My time spent in St. Rose’s garden has taught me much more than Fordham’s self-proclaimed sustainable policies have by far. I have learned about the potential for urban farms and community gardens, the processes of soil formation, the micro-cosm that is the garden’s ecosystem, and much more. Although I am critical of Fordham’s policies, which seem to me like an afterthought among the bulk of their Jesuit principles, there is potential in them to incorporate truly sustainable practices.
My practicum at St. Rose’s Garden as a Secretary of the garden and someone who helped maintain a compost pile as well as harvesting crops in an environmentally friendly way reflects this sentiment of looking to bring neighborhoods to a different level of sustainability unlike any that has been seen in New York for some time.
Believe it or not, Fordham’s Rose Hill campus used to be a working farm. Cattle grazed and crops were tilled for students and Jesuit priests alike. What is more remarkable is that this tradition lasted for quite a while until the college became too big to handle the commitment to sustainability and plowed fields were built over and roads paved. Today, St. Rose’s garden is looking to bring back that feeling of nature by providing students access to the experience they could have had seventy years ago: tending a garden on campus. In addition St. Rose’s partners with a CSA in order to have fresh vegetables delivered to students from local, upstate farms. This message of sustainability is vital in this day and age, especially if Fordham wants to become more environmentally friendly.
Unfortunately Fordham is not quite as sustainable as it could be. According to the 2011 most recent College Sustainability Report Card Fordham as a C+ in overall sustainability with a grade of F in categories such as investment and disclosure. If Fordham wants to push the bar higher and make the grade, it needs to divest. One program that fellow environmental policy students are working on to fulfill that goal is a program called Fossil Free Fordham. They look to push the economic investment of Fordham towards companies that are environmentally and fiscally sustainable. If Fordham can prove that it is up to the challenge of becoming the green haven it once was then it can be placed in the ratings of such associations as The Association for the Advancement of Sustainability in Higher Education or University Leaders for a Sustainable Future. This is not only an environmentally responsible choice, but one that can give better press for the University as well.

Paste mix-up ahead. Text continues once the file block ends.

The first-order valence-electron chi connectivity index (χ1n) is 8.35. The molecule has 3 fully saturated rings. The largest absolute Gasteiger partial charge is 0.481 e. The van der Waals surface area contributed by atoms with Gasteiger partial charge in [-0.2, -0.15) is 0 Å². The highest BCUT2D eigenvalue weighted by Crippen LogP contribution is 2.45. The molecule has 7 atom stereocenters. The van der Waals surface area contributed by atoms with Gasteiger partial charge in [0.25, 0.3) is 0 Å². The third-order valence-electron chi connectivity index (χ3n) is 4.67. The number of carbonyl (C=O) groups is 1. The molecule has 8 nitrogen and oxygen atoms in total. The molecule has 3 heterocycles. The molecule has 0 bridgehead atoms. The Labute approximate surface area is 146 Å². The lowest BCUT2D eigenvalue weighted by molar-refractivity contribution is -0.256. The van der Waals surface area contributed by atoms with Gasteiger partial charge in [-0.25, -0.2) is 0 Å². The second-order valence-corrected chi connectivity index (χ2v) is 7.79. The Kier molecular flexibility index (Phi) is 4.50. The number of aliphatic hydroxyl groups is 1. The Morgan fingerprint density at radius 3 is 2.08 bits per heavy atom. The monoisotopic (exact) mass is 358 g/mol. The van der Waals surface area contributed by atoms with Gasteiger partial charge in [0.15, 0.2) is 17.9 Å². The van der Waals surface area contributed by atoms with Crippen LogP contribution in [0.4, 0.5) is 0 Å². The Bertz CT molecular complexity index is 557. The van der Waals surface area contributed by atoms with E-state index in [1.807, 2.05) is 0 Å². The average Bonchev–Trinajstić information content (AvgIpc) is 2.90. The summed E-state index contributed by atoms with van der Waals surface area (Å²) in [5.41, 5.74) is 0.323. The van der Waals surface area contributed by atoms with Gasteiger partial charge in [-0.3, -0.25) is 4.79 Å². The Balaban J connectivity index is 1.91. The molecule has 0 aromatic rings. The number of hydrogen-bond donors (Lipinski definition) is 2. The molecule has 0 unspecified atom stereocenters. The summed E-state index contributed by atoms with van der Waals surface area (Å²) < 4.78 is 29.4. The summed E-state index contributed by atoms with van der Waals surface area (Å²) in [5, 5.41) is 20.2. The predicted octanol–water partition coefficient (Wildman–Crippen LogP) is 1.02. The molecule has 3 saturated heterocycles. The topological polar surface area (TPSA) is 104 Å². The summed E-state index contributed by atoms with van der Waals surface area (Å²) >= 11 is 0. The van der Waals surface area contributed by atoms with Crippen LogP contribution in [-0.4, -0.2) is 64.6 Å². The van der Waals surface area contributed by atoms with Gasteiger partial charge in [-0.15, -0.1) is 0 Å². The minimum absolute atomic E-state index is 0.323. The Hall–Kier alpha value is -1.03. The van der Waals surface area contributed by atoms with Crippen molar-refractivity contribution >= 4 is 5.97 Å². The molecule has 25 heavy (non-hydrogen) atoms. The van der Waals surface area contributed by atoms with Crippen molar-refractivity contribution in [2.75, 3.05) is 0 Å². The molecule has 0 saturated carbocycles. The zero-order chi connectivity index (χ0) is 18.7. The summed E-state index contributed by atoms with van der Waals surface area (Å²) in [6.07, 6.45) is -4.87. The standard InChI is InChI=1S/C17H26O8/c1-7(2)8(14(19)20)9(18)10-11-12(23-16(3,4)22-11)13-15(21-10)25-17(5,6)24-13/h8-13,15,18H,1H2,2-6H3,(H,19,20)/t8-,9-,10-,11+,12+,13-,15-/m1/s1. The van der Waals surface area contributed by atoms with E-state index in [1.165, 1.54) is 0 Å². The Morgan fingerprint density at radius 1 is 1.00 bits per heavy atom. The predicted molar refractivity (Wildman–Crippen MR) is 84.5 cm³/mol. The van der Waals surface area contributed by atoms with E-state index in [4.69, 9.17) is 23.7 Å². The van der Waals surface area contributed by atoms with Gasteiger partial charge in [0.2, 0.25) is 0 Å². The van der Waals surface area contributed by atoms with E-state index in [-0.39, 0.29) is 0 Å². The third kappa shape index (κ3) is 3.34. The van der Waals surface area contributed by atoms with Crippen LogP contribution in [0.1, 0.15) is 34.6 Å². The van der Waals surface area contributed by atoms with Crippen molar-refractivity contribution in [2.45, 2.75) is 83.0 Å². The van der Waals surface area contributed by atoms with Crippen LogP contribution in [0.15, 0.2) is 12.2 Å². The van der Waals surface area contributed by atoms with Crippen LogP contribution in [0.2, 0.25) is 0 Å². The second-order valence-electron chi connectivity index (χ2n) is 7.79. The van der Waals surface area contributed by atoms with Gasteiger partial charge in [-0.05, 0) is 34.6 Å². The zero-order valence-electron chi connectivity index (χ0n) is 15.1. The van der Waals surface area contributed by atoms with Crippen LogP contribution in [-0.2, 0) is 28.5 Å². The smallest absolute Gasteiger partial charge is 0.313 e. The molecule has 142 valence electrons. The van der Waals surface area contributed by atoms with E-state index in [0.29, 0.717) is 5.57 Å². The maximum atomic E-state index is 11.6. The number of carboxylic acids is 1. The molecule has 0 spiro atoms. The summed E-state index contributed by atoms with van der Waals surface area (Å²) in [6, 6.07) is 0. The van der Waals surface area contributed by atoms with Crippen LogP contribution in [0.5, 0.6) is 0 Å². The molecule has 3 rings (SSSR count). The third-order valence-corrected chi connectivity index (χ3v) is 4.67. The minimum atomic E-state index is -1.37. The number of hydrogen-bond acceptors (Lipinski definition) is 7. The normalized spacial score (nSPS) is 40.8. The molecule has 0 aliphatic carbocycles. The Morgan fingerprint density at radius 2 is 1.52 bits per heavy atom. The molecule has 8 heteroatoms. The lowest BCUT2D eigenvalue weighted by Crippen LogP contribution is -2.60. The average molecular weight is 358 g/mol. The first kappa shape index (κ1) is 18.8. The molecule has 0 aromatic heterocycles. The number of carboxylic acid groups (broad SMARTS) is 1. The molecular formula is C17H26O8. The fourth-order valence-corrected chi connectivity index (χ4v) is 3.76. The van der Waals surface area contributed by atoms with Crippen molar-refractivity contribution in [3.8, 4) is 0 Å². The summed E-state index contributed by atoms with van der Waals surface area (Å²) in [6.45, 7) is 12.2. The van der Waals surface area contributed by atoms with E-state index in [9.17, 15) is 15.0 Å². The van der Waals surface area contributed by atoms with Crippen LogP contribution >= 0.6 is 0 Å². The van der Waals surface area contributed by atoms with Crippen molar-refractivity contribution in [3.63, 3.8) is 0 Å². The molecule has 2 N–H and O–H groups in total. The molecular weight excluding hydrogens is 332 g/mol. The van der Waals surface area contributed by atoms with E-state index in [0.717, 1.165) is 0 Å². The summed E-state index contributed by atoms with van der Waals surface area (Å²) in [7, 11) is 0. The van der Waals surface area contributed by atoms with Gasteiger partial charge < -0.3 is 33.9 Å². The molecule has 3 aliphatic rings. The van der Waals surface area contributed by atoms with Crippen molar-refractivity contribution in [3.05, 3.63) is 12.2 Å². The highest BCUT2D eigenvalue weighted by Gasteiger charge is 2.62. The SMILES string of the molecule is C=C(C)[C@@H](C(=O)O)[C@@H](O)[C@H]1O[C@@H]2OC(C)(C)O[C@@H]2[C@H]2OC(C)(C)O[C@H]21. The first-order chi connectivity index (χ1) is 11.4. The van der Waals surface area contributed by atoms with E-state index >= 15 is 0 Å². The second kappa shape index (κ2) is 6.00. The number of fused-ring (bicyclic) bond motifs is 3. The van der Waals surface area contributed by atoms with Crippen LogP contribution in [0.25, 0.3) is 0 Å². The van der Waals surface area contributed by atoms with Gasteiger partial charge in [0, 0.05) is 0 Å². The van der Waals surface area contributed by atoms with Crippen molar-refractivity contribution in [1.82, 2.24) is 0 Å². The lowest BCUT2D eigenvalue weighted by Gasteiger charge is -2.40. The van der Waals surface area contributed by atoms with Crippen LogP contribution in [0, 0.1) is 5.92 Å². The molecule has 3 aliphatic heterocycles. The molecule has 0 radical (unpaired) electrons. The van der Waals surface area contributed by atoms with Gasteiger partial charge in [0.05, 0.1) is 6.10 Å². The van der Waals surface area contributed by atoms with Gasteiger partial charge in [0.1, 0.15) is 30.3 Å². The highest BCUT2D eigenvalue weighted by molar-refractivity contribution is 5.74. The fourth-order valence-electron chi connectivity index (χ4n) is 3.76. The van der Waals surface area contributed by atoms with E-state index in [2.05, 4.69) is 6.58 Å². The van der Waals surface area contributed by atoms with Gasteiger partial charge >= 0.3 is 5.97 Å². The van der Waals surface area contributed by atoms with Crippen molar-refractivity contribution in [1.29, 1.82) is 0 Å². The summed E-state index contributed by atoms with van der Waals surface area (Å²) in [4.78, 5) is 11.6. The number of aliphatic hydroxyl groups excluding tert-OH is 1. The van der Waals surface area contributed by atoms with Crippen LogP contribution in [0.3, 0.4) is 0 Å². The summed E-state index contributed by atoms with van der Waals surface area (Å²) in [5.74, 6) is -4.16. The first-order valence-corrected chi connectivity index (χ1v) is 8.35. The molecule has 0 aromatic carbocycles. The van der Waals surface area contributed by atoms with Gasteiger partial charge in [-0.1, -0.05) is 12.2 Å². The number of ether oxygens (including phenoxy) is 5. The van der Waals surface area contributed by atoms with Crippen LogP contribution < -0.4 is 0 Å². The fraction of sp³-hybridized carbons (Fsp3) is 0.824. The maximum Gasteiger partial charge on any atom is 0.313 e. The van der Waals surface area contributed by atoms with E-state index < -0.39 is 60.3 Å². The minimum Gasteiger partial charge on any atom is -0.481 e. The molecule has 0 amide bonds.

If we examine the Land Ethic, one environmental ethic that I cite time and time again as being an all-around fulfilling ethic, then we can get an idea of what Fordham needs to do as an institution to step up its game as an environmentally ethical place. As discussed previously, Aldo Leopold’s Land ethic examines human relations with the environment and points out how humans are inextricably connected to Earth. Because of this, Leopold recommends that humans treat the Land as if it were a living organism and even an entity with certain rights. I think that there is honestly truth in the idea of the Land Ethic being applied to land like Fordham University’s. When Fordham was an area of rolling hills and pastoral fields there was more respect for the natural movement of streams, the interaction of predators and prey and the abundance of diverse species. This can happen again.